WASHINGTON (AP) -- President Joe Biden urged unity Sunday to address the "hate that remains a stain on the soul of America" after a deadly mass shooting at a supermarket in Buffalo, New York, while state officials pleaded for federal action to end the "uniquely American phenomenon" of mass shootings.
Addressing an annual law enforcement ceremony at the U.S. Capitol, Biden said he and his wife, Jill, pray for those who were shot "by a lone gunman, armed with weapons of war and hate-filled soul," and their families.
Authorities say a white 18-year-old male in military gear opened fire on shoppers and workers at the supermarket on Saturday, killing 10 people, including a retired Buffalo police officer, and wounding three others. Most of the victims were Black.
Law enforcement officials said Sunday that the gunman had researched the local demographics while looking for places with a high concentration of Black people.
"We must all work together to address the hate that remains a stain on the soul of America," Biden said at the 41st annual National Peace Officers' Memorial Service honoring fallen law enforcement officers. "Our hearts are heavy once again, but the resolve must never, ever waver."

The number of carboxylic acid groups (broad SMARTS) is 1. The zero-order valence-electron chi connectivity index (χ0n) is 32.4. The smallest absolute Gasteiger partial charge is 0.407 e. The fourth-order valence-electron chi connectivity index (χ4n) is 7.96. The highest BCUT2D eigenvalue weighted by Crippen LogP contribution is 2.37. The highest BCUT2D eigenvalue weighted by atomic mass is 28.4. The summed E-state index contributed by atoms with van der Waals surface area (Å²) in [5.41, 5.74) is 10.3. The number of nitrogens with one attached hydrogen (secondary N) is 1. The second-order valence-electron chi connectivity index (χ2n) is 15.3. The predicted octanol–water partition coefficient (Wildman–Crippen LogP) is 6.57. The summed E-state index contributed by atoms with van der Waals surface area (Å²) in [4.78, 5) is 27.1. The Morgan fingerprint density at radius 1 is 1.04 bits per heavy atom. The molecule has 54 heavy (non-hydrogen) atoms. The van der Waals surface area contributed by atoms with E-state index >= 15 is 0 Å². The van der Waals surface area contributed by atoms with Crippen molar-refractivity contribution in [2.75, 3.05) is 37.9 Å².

"No one understands this more than the people sitting in front of me," he added. The White House said the Bidens would travel to Buffalo on Tuesday to grieve with the community.
Biden, speaking at the ceremony for the second time as president, did not address the calls by New York officials -- Gov. Kathy Hochul and Buffalo Mayor Byron Brown -- for strong federal action to end what Brown said is the "uniquely American phenomenon" of mass shootings.
The president also did not mention gun control efforts that have stalled in Washington.
Brown expressed frustration that "thoughts and prayers" and pledges to act are offered after every mass shooting, only to be be blocked by "some on one side of the aisle."
"It seems like there are those that believe owning a gun is more precious than the sanctity of human life," the mayor told NBC's "Meet the Press." "So I think people all across this country have to rise up. They have to speak more loudly and more clearly that there must be gun control in this country. This is a uniquely American phenomenon. These mass shootings don't happen in other countries across the world."
Brown said he would like to see "sensible gun control."
House Speaker Nancy Pelosi, D-Calif., said tighter gun measures are "a huge priority" for Democrats and the White House. She bemoaned the 60-vote threshold needed in the 50-50 Senate that has made it difficult to advance such legislation, but she pledged on CNN's "State of the Union" that "we are not going away until the job is done."
Hochul said most of the illegal guns being used on the streets of her cities come from other states. "We need a national response," she told NBC.
"We need other states to step up. We need the federal government on our side," said Hochul, a Buffalo native.